Yet if Maistre's direct experience of France was limited, that country and its culture exercised a strong, even predominant, influence on his life. His mother read Racine to him as a child, and his legal studies in Turin as a young man exposed Maistre to the leading lights of the French lumières - Montesquieu, Mirabeau, Mably, Voltaire. Their works, and many others, lined the shelves of his private library, one of the largest in Savoy. Nor did that initial exposure prompt the virulent reaction that one might expect from a man whose later work was so marked by intense opposition to the Enlightenment. To be sure, Maistre professed a real and consistent religiosity from early on, the fruit in part of strong familial piety, favorable contact with the Jesuits, and his membership in such fraternal organizations as the Black Penitents. Thus, in a notebook entry from the early 1770s on Rousseau's Profession de foi du Vicaire Savoyard, Maistre could note critically with regard to Rousseau's attempt to hold the revealed word of God up to the scrutiny of reason, "Show me the rule, the touchstone you use to distinguish the true from the false in a book containing only facts... I believe nothing of the Gospel or believe it all." Nonetheless, as Maistre's biographer Joseph Lebrun observes, although "Maistre's position with respect to the Gospels may have been all or nothing, ...when it came to other Catholic 'authorities,' from the Church Fathers to contemporary apologists, he was always disposed to question and to argue his own point of view" (43). Similarly, Maistre displayed a far from unenlightened stance toward many of the leading political issues of the time. He read the French physiocrats with favor, endorsing the doctrine of free trade. He spoke favorably of American independence, observing that "Liberty, insulted in Europe, has taken its flight to another hemisphere." And he supported the French parlements and other such intermediary authorities, including the Savoyard Senate and the English Parliament, as bulwarks against the absolute power of European monarchs. A Freemason for nearly twenty years (from 1773-1792), Maistre even incurred the suspicion of his own government as a reformist and liberal!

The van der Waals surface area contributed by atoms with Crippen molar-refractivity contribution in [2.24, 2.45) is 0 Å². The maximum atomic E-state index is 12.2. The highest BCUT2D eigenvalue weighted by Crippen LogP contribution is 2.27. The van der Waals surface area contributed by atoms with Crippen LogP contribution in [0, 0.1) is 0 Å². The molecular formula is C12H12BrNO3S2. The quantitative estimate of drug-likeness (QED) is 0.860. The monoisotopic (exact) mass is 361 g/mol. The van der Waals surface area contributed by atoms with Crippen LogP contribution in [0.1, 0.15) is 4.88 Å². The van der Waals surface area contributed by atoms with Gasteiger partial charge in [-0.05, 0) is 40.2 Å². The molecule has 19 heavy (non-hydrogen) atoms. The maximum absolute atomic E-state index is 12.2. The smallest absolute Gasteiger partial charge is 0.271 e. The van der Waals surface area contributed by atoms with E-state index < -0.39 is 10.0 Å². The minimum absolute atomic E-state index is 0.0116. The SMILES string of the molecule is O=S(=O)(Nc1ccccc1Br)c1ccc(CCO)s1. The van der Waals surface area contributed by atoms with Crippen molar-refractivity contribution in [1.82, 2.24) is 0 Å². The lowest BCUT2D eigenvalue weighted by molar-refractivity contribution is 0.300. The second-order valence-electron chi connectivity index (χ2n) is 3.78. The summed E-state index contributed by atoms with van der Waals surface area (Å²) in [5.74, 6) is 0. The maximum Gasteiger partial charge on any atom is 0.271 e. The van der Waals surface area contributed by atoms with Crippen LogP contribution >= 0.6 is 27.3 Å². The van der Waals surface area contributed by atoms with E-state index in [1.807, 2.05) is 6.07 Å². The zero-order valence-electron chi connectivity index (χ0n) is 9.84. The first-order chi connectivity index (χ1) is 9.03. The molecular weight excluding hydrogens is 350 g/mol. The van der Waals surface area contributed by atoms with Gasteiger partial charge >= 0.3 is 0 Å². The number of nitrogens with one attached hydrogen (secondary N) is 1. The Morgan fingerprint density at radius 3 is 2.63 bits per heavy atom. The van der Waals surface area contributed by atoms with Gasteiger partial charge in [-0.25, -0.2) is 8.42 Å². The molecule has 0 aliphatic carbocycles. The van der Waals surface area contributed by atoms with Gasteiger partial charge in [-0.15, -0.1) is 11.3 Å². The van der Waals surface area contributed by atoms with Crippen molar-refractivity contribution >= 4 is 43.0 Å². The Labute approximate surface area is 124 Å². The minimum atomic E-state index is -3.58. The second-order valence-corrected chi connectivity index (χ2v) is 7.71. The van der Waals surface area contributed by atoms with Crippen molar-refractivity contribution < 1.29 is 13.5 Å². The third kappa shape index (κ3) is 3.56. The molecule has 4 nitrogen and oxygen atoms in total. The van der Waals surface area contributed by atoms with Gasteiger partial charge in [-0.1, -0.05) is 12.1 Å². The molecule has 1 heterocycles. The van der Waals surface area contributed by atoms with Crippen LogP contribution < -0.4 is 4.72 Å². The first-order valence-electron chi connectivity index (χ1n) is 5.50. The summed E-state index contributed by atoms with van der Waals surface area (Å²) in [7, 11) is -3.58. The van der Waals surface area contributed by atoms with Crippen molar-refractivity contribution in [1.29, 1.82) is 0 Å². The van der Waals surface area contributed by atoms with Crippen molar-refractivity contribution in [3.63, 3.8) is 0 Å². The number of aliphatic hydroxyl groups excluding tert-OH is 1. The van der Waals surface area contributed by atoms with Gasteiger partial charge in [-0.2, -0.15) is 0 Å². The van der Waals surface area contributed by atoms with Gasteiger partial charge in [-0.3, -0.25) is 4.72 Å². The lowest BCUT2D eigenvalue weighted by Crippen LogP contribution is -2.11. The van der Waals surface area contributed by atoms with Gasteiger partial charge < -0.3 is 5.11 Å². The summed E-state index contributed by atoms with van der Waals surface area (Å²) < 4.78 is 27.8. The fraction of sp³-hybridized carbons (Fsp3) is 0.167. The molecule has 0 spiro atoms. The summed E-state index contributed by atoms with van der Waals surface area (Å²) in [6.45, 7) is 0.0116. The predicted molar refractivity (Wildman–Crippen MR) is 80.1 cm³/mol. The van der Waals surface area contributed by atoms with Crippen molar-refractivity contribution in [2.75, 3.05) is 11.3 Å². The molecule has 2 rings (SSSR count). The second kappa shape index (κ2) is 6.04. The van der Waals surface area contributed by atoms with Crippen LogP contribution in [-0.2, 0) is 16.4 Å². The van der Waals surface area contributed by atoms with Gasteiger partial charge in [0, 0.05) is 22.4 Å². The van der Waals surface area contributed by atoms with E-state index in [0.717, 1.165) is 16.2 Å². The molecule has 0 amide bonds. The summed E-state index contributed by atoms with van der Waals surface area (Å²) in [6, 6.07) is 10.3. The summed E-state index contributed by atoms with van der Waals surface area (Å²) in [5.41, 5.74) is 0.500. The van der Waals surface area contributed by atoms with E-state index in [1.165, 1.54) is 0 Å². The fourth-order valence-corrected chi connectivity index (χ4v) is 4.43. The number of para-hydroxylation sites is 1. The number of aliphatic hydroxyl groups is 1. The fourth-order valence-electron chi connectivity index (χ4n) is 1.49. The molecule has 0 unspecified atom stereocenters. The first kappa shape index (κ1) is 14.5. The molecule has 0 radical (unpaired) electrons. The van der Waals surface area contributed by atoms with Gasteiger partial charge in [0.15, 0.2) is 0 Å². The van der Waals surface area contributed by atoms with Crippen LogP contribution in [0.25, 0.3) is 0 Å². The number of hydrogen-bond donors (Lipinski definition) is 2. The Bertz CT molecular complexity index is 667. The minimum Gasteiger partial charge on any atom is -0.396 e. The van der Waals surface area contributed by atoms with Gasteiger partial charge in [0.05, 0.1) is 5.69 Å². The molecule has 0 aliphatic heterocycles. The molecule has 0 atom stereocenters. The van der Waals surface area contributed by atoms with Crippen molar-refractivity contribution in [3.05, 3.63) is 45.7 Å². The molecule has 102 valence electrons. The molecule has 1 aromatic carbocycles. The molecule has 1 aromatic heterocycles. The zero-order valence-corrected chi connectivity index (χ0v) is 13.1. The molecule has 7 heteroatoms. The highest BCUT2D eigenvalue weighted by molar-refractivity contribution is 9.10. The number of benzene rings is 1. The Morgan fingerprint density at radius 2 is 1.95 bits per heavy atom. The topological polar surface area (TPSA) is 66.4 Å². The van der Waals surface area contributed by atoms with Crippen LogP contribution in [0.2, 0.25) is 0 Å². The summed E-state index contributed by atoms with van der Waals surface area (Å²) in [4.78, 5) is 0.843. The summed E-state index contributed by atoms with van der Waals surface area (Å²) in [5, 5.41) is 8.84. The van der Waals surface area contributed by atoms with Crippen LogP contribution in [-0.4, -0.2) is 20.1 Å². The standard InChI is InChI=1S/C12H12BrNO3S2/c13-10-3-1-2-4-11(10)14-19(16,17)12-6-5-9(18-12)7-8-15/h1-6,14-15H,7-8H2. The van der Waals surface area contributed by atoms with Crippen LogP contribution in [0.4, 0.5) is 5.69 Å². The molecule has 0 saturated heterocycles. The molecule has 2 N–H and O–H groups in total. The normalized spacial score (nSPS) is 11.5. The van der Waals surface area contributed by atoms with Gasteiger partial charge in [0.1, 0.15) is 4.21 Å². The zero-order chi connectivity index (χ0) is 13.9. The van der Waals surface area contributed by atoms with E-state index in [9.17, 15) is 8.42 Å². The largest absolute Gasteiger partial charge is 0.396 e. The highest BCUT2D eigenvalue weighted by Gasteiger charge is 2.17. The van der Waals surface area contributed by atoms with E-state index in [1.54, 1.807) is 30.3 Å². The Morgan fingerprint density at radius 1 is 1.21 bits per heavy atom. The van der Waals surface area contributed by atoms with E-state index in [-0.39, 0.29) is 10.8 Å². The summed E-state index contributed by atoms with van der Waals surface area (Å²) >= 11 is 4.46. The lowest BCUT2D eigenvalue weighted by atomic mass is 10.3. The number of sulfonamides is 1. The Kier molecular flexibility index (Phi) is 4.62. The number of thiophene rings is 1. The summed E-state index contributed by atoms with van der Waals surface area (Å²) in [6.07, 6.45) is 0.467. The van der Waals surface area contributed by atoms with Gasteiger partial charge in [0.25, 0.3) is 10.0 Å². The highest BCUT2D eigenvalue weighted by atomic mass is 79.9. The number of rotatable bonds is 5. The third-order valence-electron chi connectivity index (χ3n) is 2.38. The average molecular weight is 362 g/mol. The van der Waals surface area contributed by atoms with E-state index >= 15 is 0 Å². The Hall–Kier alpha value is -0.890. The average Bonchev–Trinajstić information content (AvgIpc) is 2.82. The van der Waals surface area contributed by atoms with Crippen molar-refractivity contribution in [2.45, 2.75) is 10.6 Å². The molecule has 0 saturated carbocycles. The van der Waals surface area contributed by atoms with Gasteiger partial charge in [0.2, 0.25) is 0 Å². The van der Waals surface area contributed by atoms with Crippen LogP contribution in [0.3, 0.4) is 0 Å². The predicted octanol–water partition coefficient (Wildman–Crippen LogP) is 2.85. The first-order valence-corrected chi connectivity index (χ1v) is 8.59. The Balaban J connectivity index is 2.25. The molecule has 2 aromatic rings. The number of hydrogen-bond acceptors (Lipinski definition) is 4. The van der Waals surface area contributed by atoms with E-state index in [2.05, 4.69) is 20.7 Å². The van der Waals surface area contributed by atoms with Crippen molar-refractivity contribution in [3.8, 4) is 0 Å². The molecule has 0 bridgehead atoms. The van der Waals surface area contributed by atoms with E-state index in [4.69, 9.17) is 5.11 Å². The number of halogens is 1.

Thus, much like Edmund Burke, whose own Reflections on the Revolution in France would greatly influence the Savoyard count, Maistre can hardly be thought an entrenched adversary of change on the eve of the French Revolution. Indeed he was initially an enthusiastic supporter of the calling of the Estates General. And yet, the experience of the coming years would shake Maistre's intellectual universe. Astounded by the news of the precipitous changes of the early Revolution - the abolition of feudalism on the night of August 4, the promulgation of the Declaration of the Rights of Man and the Citizen later that same month, and the nationalization of the property of the Church in November, 1789 - he was appalled by accounts of what seemed the shocking violence of the October Days, reports of which he heard from first-hand witnesses as they traveled out of France through Chambéry. Only miles from the French border, the city was conveniently situated on one of the main émigré routes, exposing Maistre to a steady stream of visitors and informants hostile to the Revolution. Already, by December of 1789 Maistre was writing to a friend of the dizzying effects of this "sudden irruption of irrationality into the century of rationality, of savagery and inhumanity into the century of civilization and philanthropy." The propensity of human beings to the irrational and the savage would emerge as major themes in Maistre's subsequent thought. By the time that French revolutionary armies invaded Savoy in September of 1792, sending Maistre into exile, his opposition to the Revolution and its principles was assuming concrete form.